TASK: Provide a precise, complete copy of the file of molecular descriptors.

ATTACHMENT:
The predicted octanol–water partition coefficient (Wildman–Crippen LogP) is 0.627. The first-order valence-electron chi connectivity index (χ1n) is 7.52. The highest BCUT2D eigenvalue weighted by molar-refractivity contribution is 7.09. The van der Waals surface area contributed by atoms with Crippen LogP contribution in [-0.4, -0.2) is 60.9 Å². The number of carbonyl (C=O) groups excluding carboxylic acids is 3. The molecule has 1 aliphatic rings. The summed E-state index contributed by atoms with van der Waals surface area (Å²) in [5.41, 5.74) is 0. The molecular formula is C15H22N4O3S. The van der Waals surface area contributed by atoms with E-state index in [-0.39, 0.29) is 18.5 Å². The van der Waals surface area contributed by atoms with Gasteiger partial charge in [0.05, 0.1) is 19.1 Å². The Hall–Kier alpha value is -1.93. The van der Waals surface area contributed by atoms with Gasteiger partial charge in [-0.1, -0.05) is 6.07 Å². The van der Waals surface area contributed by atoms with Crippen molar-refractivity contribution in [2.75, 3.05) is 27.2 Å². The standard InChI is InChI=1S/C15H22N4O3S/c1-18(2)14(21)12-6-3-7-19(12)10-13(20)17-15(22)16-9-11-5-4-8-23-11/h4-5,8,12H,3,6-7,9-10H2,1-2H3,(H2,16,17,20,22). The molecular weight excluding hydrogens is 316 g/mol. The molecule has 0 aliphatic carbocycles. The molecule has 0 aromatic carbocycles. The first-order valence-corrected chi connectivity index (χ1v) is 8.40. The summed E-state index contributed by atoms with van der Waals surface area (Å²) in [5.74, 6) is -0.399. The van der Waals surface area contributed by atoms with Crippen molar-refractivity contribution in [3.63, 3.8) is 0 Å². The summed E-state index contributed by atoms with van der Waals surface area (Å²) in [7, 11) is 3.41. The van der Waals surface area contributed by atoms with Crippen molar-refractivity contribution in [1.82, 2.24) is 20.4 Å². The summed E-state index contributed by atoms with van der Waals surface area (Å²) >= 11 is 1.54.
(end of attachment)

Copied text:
The predicted octanol–water partition coefficient (Wildman–Crippen LogP) is 0.627. The first-order valence-electron chi connectivity index (χ1n) is 7.52. The highest BCUT2D eigenvalue weighted by molar-refractivity contribution is 7.09. The van der Waals surface area contributed by atoms with Crippen LogP contribution in [-0.4, -0.2) is 60.9 Å². The number of carbonyl (C=O) groups excluding carboxylic acids is 3. The molecule has 1 aliphatic rings. The summed E-state index contributed by atoms with van der Waals surface area (Å²) in [5.41, 5.74) is 0. The molecular formula is C15H22N4O3S. The van der Waals surface area contributed by atoms with E-state index in [-0.39, 0.29) is 18.5 Å². The van der Waals surface area contributed by atoms with Gasteiger partial charge in [0.05, 0.1) is 19.1 Å². The Hall–Kier alpha value is -1.93. The van der Waals surface area contributed by atoms with Gasteiger partial charge in [-0.1, -0.05) is 6.07 Å². The van der Waals surface area contributed by atoms with Crippen molar-refractivity contribution in [2.75, 3.05) is 27.2 Å². The standard InChI is InChI=1S/C15H22N4O3S/c1-18(2)14(21)12-6-3-7-19(12)10-13(20)17-15(22)16-9-11-5-4-8-23-11/h4-5,8,12H,3,6-7,9-10H2,1-2H3,(H2,16,17,20,22). The molecular weight excluding hydrogens is 316 g/mol. The molecule has 0 aliphatic carbocycles. The molecule has 0 aromatic carbocycles. The first-order valence-corrected chi connectivity index (χ1v) is 8.40. The summed E-state index contributed by atoms with van der Waals surface area (Å²) in [5.74, 6) is -0.399. The van der Waals surface area contributed by atoms with Crippen molar-refractivity contribution in [3.63, 3.8) is 0 Å². The summed E-state index contributed by atoms with van der Waals surface area (Å²) in [7, 11) is 3.41. The van der Waals surface area contributed by atoms with Crippen molar-refractivity contribution in [1.82, 2.24) is 20.4 Å². The summed E-state index contributed by atoms with van der Waals surface area (Å²) >= 11 is 1.54.